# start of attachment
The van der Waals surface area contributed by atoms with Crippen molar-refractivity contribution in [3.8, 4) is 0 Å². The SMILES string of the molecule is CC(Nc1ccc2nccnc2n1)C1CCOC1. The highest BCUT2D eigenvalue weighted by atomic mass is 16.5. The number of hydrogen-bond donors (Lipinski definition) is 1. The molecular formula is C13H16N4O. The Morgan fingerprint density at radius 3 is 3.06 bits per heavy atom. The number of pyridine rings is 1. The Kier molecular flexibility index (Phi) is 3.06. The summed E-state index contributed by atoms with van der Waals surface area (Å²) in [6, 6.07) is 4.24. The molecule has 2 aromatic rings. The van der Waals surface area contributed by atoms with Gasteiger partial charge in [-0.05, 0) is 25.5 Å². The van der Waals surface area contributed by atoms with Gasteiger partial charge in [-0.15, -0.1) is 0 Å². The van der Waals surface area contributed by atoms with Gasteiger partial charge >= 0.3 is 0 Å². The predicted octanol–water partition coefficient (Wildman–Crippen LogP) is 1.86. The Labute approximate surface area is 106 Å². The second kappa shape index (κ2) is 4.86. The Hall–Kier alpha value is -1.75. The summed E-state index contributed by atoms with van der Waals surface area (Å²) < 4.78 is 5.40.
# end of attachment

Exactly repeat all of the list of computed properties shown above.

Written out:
The van der Waals surface area contributed by atoms with Crippen molar-refractivity contribution in [3.8, 4) is 0 Å². The SMILES string of the molecule is CC(Nc1ccc2nccnc2n1)C1CCOC1. The highest BCUT2D eigenvalue weighted by atomic mass is 16.5. The number of hydrogen-bond donors (Lipinski definition) is 1. The molecular formula is C13H16N4O. The Morgan fingerprint density at radius 3 is 3.06 bits per heavy atom. The number of pyridine rings is 1. The Kier molecular flexibility index (Phi) is 3.06. The summed E-state index contributed by atoms with van der Waals surface area (Å²) in [6, 6.07) is 4.24. The molecule has 2 aromatic rings. The van der Waals surface area contributed by atoms with Gasteiger partial charge in [-0.05, 0) is 25.5 Å². The van der Waals surface area contributed by atoms with Gasteiger partial charge in [-0.15, -0.1) is 0 Å². The van der Waals surface area contributed by atoms with Gasteiger partial charge >= 0.3 is 0 Å². The predicted octanol–water partition coefficient (Wildman–Crippen LogP) is 1.86. The Labute approximate surface area is 106 Å². The second kappa shape index (κ2) is 4.86. The Hall–Kier alpha value is -1.75. The summed E-state index contributed by atoms with van der Waals surface area (Å²) < 4.78 is 5.40.